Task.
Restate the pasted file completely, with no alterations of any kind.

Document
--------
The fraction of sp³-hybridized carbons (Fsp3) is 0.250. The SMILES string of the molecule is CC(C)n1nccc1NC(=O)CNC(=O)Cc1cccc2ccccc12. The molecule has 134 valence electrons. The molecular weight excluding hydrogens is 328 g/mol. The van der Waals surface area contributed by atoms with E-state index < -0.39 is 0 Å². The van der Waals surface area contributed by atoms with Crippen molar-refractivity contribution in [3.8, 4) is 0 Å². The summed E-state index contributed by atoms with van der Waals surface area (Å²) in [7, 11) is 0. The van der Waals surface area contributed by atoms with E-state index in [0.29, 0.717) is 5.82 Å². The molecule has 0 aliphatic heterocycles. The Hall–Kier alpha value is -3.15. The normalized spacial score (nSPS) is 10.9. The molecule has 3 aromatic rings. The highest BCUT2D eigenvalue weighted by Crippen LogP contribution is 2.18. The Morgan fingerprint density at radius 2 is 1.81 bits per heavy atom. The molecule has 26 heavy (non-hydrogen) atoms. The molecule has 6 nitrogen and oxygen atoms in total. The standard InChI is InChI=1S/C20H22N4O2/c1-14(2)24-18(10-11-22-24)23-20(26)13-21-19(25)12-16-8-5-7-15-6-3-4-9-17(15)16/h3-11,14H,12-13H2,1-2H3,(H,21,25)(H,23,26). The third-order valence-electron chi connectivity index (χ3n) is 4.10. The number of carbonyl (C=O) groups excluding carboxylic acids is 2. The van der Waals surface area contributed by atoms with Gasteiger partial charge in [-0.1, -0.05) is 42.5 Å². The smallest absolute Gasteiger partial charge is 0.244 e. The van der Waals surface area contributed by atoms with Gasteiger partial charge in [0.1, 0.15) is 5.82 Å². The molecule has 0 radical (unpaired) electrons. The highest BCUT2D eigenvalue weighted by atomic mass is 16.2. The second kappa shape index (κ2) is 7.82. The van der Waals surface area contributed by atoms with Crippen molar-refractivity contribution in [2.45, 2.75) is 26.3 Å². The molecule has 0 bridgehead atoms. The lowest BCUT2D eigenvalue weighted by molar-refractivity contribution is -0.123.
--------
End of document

The fraction of sp³-hybridized carbons (Fsp3) is 0.250. The SMILES string of the molecule is CC(C)n1nccc1NC(=O)CNC(=O)Cc1cccc2ccccc12. The molecule has 134 valence electrons. The molecular weight excluding hydrogens is 328 g/mol. The van der Waals surface area contributed by atoms with E-state index < -0.39 is 0 Å². The van der Waals surface area contributed by atoms with Crippen molar-refractivity contribution in [3.8, 4) is 0 Å². The summed E-state index contributed by atoms with van der Waals surface area (Å²) in [7, 11) is 0. The van der Waals surface area contributed by atoms with E-state index in [0.29, 0.717) is 5.82 Å². The molecule has 0 aliphatic heterocycles. The Hall–Kier alpha value is -3.15. The normalized spacial score (nSPS) is 10.9. The molecule has 3 aromatic rings. The highest BCUT2D eigenvalue weighted by Crippen LogP contribution is 2.18. The Morgan fingerprint density at radius 2 is 1.81 bits per heavy atom. The molecule has 26 heavy (non-hydrogen) atoms. The molecule has 6 nitrogen and oxygen atoms in total. The standard InChI is InChI=1S/C20H22N4O2/c1-14(2)24-18(10-11-22-24)23-20(26)13-21-19(25)12-16-8-5-7-15-6-3-4-9-17(15)16/h3-11,14H,12-13H2,1-2H3,(H,21,25)(H,23,26). The third-order valence-electron chi connectivity index (χ3n) is 4.10. The number of carbonyl (C=O) groups excluding carboxylic acids is 2. The van der Waals surface area contributed by atoms with Gasteiger partial charge in [-0.1, -0.05) is 42.5 Å². The smallest absolute Gasteiger partial charge is 0.244 e. The van der Waals surface area contributed by atoms with Gasteiger partial charge in [0.1, 0.15) is 5.82 Å². The molecule has 0 radical (unpaired) electrons. The highest BCUT2D eigenvalue weighted by atomic mass is 16.2. The second kappa shape index (κ2) is 7.82. The van der Waals surface area contributed by atoms with Crippen molar-refractivity contribution in [2.45, 2.75) is 26.3 Å². The molecule has 0 bridgehead atoms. The lowest BCUT2D eigenvalue weighted by molar-refractivity contribution is -0.123.